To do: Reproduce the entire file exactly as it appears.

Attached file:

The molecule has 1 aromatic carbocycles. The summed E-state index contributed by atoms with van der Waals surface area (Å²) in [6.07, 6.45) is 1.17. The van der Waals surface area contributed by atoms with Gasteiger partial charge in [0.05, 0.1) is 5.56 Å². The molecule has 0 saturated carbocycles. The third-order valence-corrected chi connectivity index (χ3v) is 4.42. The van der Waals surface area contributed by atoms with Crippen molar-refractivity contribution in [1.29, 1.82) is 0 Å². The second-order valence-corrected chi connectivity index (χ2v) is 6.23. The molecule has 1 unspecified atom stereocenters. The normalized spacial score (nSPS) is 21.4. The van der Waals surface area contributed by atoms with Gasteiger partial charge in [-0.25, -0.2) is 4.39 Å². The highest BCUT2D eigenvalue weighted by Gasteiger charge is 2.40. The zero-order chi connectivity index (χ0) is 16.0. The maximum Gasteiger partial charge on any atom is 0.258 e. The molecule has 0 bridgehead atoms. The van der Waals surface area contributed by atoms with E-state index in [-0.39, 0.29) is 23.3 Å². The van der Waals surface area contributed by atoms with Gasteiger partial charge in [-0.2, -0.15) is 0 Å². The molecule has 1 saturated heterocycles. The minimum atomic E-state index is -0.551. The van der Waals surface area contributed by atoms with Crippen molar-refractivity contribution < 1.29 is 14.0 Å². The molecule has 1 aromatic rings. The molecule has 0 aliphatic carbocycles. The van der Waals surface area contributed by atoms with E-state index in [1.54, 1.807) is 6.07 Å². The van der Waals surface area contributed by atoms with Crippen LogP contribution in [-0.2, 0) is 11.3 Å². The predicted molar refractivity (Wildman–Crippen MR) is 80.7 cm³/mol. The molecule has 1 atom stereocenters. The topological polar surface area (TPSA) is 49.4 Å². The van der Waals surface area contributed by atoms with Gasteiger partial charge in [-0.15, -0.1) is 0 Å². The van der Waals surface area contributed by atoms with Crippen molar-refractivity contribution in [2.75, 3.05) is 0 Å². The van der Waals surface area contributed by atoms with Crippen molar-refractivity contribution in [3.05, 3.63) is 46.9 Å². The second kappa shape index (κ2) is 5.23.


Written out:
The molecule has 1 aromatic carbocycles. The summed E-state index contributed by atoms with van der Waals surface area (Å²) in [6.07, 6.45) is 1.17. The van der Waals surface area contributed by atoms with Gasteiger partial charge in [0.05, 0.1) is 5.56 Å². The molecule has 0 saturated carbocycles. The third-order valence-corrected chi connectivity index (χ3v) is 4.42. The van der Waals surface area contributed by atoms with Crippen molar-refractivity contribution in [1.29, 1.82) is 0 Å². The second-order valence-corrected chi connectivity index (χ2v) is 6.23. The molecule has 1 unspecified atom stereocenters. The normalized spacial score (nSPS) is 21.4. The van der Waals surface area contributed by atoms with Gasteiger partial charge in [-0.25, -0.2) is 4.39 Å². The highest BCUT2D eigenvalue weighted by Gasteiger charge is 2.40. The zero-order chi connectivity index (χ0) is 16.0. The maximum Gasteiger partial charge on any atom is 0.258 e. The molecule has 0 bridgehead atoms. The van der Waals surface area contributed by atoms with E-state index in [-0.39, 0.29) is 23.3 Å². The van der Waals surface area contributed by atoms with Gasteiger partial charge in [-0.2, -0.15) is 0 Å². The molecule has 1 saturated heterocycles. The minimum atomic E-state index is -0.551. The van der Waals surface area contributed by atoms with Crippen molar-refractivity contribution < 1.29 is 14.0 Å². The molecule has 1 aromatic rings. The molecule has 0 aliphatic carbocycles. The van der Waals surface area contributed by atoms with E-state index in [1.54, 1.807) is 6.07 Å². The van der Waals surface area contributed by atoms with Crippen LogP contribution in [-0.2, 0) is 11.3 Å². The predicted molar refractivity (Wildman–Crippen MR) is 80.7 cm³/mol. The molecule has 1 atom stereocenters. The topological polar surface area (TPSA) is 49.4 Å². The van der Waals surface area contributed by atoms with Gasteiger partial charge in [-0.15, -0.1) is 0 Å². The van der Waals surface area contributed by atoms with Crippen molar-refractivity contribution in [2.75, 3.05) is 0 Å². The van der Waals surface area contributed by atoms with Crippen molar-refractivity contribution in [3.05, 3.63) is 46.9 Å². The second kappa shape index (κ2) is 5.23.